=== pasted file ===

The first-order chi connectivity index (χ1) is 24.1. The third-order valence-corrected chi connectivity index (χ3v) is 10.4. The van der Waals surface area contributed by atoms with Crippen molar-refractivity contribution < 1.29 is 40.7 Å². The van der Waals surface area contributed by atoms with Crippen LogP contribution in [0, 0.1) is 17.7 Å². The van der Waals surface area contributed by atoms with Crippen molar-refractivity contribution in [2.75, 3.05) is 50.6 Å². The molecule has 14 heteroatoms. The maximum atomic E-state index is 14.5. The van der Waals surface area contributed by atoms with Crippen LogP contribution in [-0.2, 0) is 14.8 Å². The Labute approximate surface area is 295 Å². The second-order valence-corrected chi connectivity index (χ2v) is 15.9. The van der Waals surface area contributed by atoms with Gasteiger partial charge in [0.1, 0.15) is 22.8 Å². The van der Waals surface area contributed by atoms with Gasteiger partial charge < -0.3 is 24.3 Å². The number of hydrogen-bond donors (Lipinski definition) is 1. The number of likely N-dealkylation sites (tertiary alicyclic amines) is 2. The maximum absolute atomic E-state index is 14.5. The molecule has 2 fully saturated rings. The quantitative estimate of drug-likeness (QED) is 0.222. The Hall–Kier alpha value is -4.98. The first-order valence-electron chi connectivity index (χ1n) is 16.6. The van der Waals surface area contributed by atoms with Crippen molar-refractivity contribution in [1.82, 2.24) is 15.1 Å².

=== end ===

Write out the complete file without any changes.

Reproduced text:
The first-order chi connectivity index (χ1) is 24.1. The third-order valence-corrected chi connectivity index (χ3v) is 10.4. The van der Waals surface area contributed by atoms with Crippen molar-refractivity contribution < 1.29 is 40.7 Å². The van der Waals surface area contributed by atoms with Crippen LogP contribution in [0, 0.1) is 17.7 Å². The van der Waals surface area contributed by atoms with Crippen molar-refractivity contribution in [2.75, 3.05) is 50.6 Å². The molecule has 14 heteroatoms. The maximum atomic E-state index is 14.5. The van der Waals surface area contributed by atoms with Crippen LogP contribution in [-0.2, 0) is 14.8 Å². The Labute approximate surface area is 295 Å². The second-order valence-corrected chi connectivity index (χ2v) is 15.9. The van der Waals surface area contributed by atoms with Gasteiger partial charge in [0.1, 0.15) is 22.8 Å². The van der Waals surface area contributed by atoms with Gasteiger partial charge < -0.3 is 24.3 Å². The number of hydrogen-bond donors (Lipinski definition) is 1. The number of likely N-dealkylation sites (tertiary alicyclic amines) is 2. The maximum absolute atomic E-state index is 14.5. The molecule has 2 fully saturated rings. The quantitative estimate of drug-likeness (QED) is 0.222. The Hall–Kier alpha value is -4.98. The first-order valence-electron chi connectivity index (χ1n) is 16.6. The van der Waals surface area contributed by atoms with Crippen molar-refractivity contribution in [1.82, 2.24) is 15.1 Å².